In 45 days, students have generated enough miles on B-cycle bikes to travel around the world almost five times. Now, the University is upping the ante for Earth Month.
Through the month of April, Parking and Transportation Services is challenging students to collectively ride 200,000 miles through the B-cycle bike sharing system to celebrate active transportation and reduce carbon emissions.
“With the new B-cycle stations on campus, we thought it’d be great to collaborate them with promoting active transportation and have a goal,” said Jeremy Hernandez, PTS bike specialist. “We’re reducing congestion of vehicles by giving people another option, and we’re reducing carbon dioxide emissions by not using cars.”
B-cycle is a docked bike share program with 63 stations across the city of Austin. Nine stations were added on campus in February as part of an 18-month pilot program, which included a free membership for UT students.
“I saw every bike being checked out all at the same time yesterday,” Hernandez said. “Hopefully this (challenge) inspires people to ride a bike and be more active for themselves. We’re hoping that we can show the campus who was potentially riding the most, reach out and thank them with some B-cycle stuff.”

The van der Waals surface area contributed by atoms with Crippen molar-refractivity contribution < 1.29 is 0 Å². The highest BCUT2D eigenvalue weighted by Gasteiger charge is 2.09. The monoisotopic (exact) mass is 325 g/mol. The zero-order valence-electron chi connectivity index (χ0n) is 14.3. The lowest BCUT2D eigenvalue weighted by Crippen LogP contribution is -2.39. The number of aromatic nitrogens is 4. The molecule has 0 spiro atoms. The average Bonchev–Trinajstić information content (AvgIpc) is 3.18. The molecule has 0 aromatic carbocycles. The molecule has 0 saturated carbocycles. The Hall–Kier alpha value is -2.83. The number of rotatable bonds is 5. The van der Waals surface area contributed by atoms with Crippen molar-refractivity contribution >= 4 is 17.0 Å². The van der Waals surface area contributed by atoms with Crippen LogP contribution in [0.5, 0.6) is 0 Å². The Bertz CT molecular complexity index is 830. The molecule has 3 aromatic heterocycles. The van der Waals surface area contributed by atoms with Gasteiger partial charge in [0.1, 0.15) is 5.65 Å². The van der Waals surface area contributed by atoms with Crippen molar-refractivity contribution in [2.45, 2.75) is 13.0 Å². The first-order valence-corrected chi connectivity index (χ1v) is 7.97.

Student use has surpassed the program’s expectations, with 7,823 students signed up to use the service as of March 25. B-cycle is not only a good alternative to bringing a car on campus, but a good opportunity to stay green, advertising junior Victoria Mercado said.
“I think it helps a lot to put more of an emphasis on green focus,” Mercado said. “I believe a lot of college students try to be green where they can, saving where they can. Small changes like this are what help out a lot in the long run.”
B-cycle and this month’s challenge fits into the overall mobility plan for the Office of Sustainability, which strives to promote bike use and change student habits and lifestyles in the long run.
“Alternative transportation and increasing bicycle use is something in the Sustainability Master Plan,” said Jim Walker, Office of Sustainability director. “Not everyone is necessarily comfortable with riding a bike every single day back and forth to campus. If they can join B-cycle and start to get comfortable with using a bike for little trips around campus or back into West Campus, hopefully they’ll start to change their overall lifestyle.”
The upcoming hurdle for B-cycle is the potential ridership lull in the summer since students will be out of town, but for right now, the launch of the program and Earth Month challenge could not be more perfect, Hernandez said.
“There are so many benefits and I think people are really enjoying it,” Hernandez said. “There has been an explosive growth with the system on campus in general. The weather is great. Now is one of the most opportune times to get outside and enjoy the weather and the campus.”